How to Choose the Right Power of Attorney
It can be stressful to think about all of the financial and medical issues that you will face throughout your lifetime. There is no way to predict the future, but you can plan for it. That includes recognizing that there may be a time in your life when you are unable to make medical and financial decisions for yourself. You can take action now by appointing a power of attorney who will be able to make decisions for you in the event that you become physically or mentally incapacitated.
What is a Power of Attorney?
A power of attorney is a legal document that gives another person, known as your agent, the authority to act for you in case you are unable to do so. You can grant the agent full power of attorney, or you can limit the power of attorney to allow your agent to act only in certain areas, such as buying or selling property. In order to create a power of attorney, you must be mentally competent. You cannot wait until you are incapacitated to sign the document.
Who can be a Power of Attorney?
The first step in protecting your future is to find the right person to act as your agent. There are only two legal requirements for a power of attorney:
- The person must be 18 years of age or older.
- The person must be medically competent.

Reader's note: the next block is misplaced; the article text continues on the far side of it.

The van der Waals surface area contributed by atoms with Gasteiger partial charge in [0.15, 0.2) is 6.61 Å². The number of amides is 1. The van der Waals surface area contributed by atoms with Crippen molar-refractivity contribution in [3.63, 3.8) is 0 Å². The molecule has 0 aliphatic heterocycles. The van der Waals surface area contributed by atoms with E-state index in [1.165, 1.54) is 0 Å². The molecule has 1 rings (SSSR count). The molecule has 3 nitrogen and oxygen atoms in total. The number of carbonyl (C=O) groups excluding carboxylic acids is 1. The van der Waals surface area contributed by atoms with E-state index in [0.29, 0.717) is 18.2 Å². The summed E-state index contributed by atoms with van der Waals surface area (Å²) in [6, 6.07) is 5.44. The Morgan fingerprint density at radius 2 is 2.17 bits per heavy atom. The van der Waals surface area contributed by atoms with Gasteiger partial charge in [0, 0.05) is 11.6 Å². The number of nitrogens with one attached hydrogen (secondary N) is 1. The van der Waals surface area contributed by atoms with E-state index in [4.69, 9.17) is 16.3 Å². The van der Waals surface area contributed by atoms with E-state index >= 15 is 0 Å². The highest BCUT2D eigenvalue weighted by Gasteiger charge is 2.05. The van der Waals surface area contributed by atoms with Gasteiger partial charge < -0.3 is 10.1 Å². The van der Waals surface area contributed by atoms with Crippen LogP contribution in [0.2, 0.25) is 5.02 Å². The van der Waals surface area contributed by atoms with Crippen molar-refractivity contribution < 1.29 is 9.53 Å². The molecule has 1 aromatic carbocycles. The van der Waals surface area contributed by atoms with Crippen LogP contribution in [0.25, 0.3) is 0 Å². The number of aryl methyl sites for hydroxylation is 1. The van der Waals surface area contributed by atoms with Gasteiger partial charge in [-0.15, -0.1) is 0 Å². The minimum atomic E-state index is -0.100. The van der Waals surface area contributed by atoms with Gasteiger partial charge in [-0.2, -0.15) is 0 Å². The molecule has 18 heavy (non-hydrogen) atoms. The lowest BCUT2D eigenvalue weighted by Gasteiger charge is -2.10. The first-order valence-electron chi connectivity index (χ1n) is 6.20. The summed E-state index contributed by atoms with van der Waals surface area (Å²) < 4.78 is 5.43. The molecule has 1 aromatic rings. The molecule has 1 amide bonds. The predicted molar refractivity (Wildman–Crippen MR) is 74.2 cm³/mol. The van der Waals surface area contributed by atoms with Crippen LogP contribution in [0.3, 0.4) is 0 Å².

Your agent can be a friend, family member or attorney. You can also choose an organization to serve as your agent. The number one goal is to make sure that your agent will always make choices that will be in your best interests.
Who should I choose to be my Power of Attorney?
Choosing the person who will act as your power of attorney is one of the most important decisions you can make for your future. Most people will select someone they have a close relationship with, and someone who is likely to be in their life for a long time, such as a spouse, significant other or family member. Here are a few personal qualities that may indicate a good choice for your agent:
- Someone who you can trust to make responsible choices as it relates to your financial welfare.
- Someone who will not attempt to take advantage of their role as power of attorney.
- Someone who will be able to respect your wishes even if they personally disagree. This is especially important for decisions related to medical care.
- Someone who can remain calm under pressure.
- Someone who can manage conflicts that may arise among other family members related to your finances or medical care.
Choosing the person who will serve as your agent can feel like a stressful decision. Your goal is to find the person that is best-suited to handle the duties and responsibilities. Ultimately, you will have to follow your instincts and trust that you will make the right choice.
How can an attorney help with this process?
Many people go to the internet for legal advice. In the case of a power of attorney document, it is best to work with an expert probate attorney. Sample documents from the internet may not reflect current laws and they may not be valid in your state. By hiring a probate attorney, you can ensure that your document is valid and that your agent will be empowered to act in the event that you are no longer able to make decisions for yourself.